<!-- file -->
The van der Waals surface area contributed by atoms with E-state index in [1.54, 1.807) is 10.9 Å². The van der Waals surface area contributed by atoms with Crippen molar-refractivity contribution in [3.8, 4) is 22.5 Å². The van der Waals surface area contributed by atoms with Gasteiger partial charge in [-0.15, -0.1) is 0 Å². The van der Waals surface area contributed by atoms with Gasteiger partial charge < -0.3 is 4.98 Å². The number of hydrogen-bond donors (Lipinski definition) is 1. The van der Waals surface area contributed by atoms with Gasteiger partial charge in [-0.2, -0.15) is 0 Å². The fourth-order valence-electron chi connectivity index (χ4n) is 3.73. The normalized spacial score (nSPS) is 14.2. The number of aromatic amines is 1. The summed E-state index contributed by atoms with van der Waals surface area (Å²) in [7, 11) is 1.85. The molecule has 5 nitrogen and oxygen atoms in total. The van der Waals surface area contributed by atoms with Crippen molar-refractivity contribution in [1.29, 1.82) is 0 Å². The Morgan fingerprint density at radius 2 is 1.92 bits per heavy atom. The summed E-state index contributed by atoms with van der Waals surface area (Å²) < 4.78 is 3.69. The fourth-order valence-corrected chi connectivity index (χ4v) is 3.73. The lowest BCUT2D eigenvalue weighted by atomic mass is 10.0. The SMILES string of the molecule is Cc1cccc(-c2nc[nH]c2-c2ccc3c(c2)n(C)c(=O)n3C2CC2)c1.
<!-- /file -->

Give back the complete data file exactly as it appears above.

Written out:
The van der Waals surface area contributed by atoms with E-state index in [1.54, 1.807) is 10.9 Å². The van der Waals surface area contributed by atoms with Crippen molar-refractivity contribution in [3.8, 4) is 22.5 Å². The van der Waals surface area contributed by atoms with Gasteiger partial charge in [-0.15, -0.1) is 0 Å². The van der Waals surface area contributed by atoms with Gasteiger partial charge < -0.3 is 4.98 Å². The number of hydrogen-bond donors (Lipinski definition) is 1. The van der Waals surface area contributed by atoms with Gasteiger partial charge in [-0.2, -0.15) is 0 Å². The fourth-order valence-electron chi connectivity index (χ4n) is 3.73. The normalized spacial score (nSPS) is 14.2. The number of aromatic amines is 1. The summed E-state index contributed by atoms with van der Waals surface area (Å²) in [7, 11) is 1.85. The molecule has 5 nitrogen and oxygen atoms in total. The van der Waals surface area contributed by atoms with Crippen molar-refractivity contribution in [1.29, 1.82) is 0 Å². The Morgan fingerprint density at radius 2 is 1.92 bits per heavy atom. The summed E-state index contributed by atoms with van der Waals surface area (Å²) < 4.78 is 3.69. The fourth-order valence-corrected chi connectivity index (χ4v) is 3.73. The lowest BCUT2D eigenvalue weighted by atomic mass is 10.0. The SMILES string of the molecule is Cc1cccc(-c2nc[nH]c2-c2ccc3c(c2)n(C)c(=O)n3C2CC2)c1.